Jeremy: No [laughs]. You pay your taxes and you go to the doctor [laughs], and that’s really it. With my Canadian health card, I can walk into any hospital, any doctor’s office, any clinic… and they immediately serve me. No bills. And I can visit the doctor as often as I want.

Stride: Wow. As an American, that’s hard to hear. What’s the best aspect of the Canadian system?

Jeremy: It’s the lack of financial worry associated with getting sick. I don’t have to think about my personal financial situation at all. In Canada, I can just go see a doctor, literally within five minutes. Here in America, if I get sick, I’m going to second-guess whether I should go to the doctor. I’ll look at my bank account and see if I can afford it first.

Stride: Is there any downside to the Canadian system?

Jeremy: Yes, if I have a disease that's difficult to treat. For example, my father is dealing with a rare form of cancer right now, and finding a specialist has been hard because few doctors deal with his disease. In the States because of the population numbers (10 times the population of Canada), there’s naturally more doctor supply. And, how do I put this, doctors don’t get paid as much in Canada – there’s a limited, government funding supply, so that can lead to a lesser supply of specialists.

Stride: Do people in Canada complain about the system?

Jeremy: I don’t hear people complaining about our health care. Think about it from this perspective – when I came to the United States and even mentioned “health care,” I got a visceral reaction. People will just go off for hours about how bad their health care experience has been. You don’t get that in Canada. You say “health care” to someone in Canada, and they’ll be like Yeah, whatever, I’ve been to the doctor before, who cares?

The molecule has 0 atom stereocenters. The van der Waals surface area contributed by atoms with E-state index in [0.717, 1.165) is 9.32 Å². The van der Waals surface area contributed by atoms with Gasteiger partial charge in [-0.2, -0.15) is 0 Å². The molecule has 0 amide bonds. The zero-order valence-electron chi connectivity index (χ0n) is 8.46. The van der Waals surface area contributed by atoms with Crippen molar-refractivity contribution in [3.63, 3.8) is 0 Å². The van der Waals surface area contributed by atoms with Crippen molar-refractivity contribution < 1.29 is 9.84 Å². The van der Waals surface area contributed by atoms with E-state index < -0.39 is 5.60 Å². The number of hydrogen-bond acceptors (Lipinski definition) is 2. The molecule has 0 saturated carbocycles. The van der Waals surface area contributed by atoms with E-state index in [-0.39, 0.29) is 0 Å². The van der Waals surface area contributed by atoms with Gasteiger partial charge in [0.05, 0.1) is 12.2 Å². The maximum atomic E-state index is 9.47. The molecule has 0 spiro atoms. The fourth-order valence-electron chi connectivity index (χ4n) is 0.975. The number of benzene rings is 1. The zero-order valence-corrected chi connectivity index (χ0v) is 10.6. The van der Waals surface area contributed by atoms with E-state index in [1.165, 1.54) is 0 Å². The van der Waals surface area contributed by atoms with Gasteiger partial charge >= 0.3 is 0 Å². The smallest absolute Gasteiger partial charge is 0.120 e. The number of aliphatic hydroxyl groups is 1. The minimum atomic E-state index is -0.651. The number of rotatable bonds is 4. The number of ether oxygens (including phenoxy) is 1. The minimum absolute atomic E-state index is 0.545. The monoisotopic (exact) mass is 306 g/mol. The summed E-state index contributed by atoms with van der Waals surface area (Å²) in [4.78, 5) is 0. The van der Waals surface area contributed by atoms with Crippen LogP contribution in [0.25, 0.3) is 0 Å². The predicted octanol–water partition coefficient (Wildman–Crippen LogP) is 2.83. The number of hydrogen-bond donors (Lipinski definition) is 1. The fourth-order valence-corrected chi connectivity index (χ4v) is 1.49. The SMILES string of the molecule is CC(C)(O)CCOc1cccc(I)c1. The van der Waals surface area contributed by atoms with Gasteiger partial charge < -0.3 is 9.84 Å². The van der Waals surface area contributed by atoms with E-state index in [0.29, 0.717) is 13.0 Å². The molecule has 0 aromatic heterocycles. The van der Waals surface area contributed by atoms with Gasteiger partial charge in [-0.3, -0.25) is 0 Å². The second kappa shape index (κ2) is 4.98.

Stride: OK, switching gears. You’ve taken a very independent path with your work-life, why do you do it?

Jeremy: I’ve worked engineering jobs where I sat behind a computer and plugged away and was told what to do. But, taking an idea from inception to production, that’s what really excites me. It’s amazing to be able to think of an idea like Bauxy and go out there tomorrow and start helping people. That’s very difficult to do in a corporate world.

Stride: So corporate-life ultimately didn’t work out for you? Was there a moment when you realized you had to be doing your own thing?

Jeremy: During my engineering days, I was an intern for a medical device company. When I joined there were 20 employees. After a year, we grew to about 150 people and were sold to a massive U.S. health company. I saw what it was like for the company’s founders – they started off doing the things that they loved; when the company was acquired all that changed. That really clicked in my mind.

Stride: What’s the hardest part about being out there on your own?

Jeremy: Everything [laughs]! In startup world, fundraising is really soul-crushing. I’ll talk to 100 people and 99 will say “this idea sucks” or make some other excuse. But then you find that one person who believes in you and that’s inspiring… you only really need that one person, anyway. I always keep the big picture in mind – my goal is to help people. As long as I’m pushing towards my goal of helping people, I’m doing the right thing. I know I’ll be successful.

Stride: What’s the greatest health risk of our generation (Millennials)?

Jeremy: Can I say laziness [laughs]? Because of all the conveniences these days, things are becoming so easy. That will cause a lot of heath problems, especially with simple things like mobility – people actually getting up and walking around. We sit in front of our computers all day then stare at our smartphones when we’re done. Society is operating with this general lethargy. I think it’s a big problem.

Stride: You think it’s worse than when people used typewriters and telephones at their jobs?

Jeremy: Oh totally! Now I don’t even have to use my legs – I can just sit here, pull out my smartphone, order a car, go down the street, drink my coffee, order another car, go to a restaurant, eat some food, sit in the office, work for 8-9 hours, order a car to go home, and watch Game of Thrones until I fall asleep [laughs]. I don’t even have to use my legs!

Stride: Thanks Jeremy, we really enjoyed talking to you.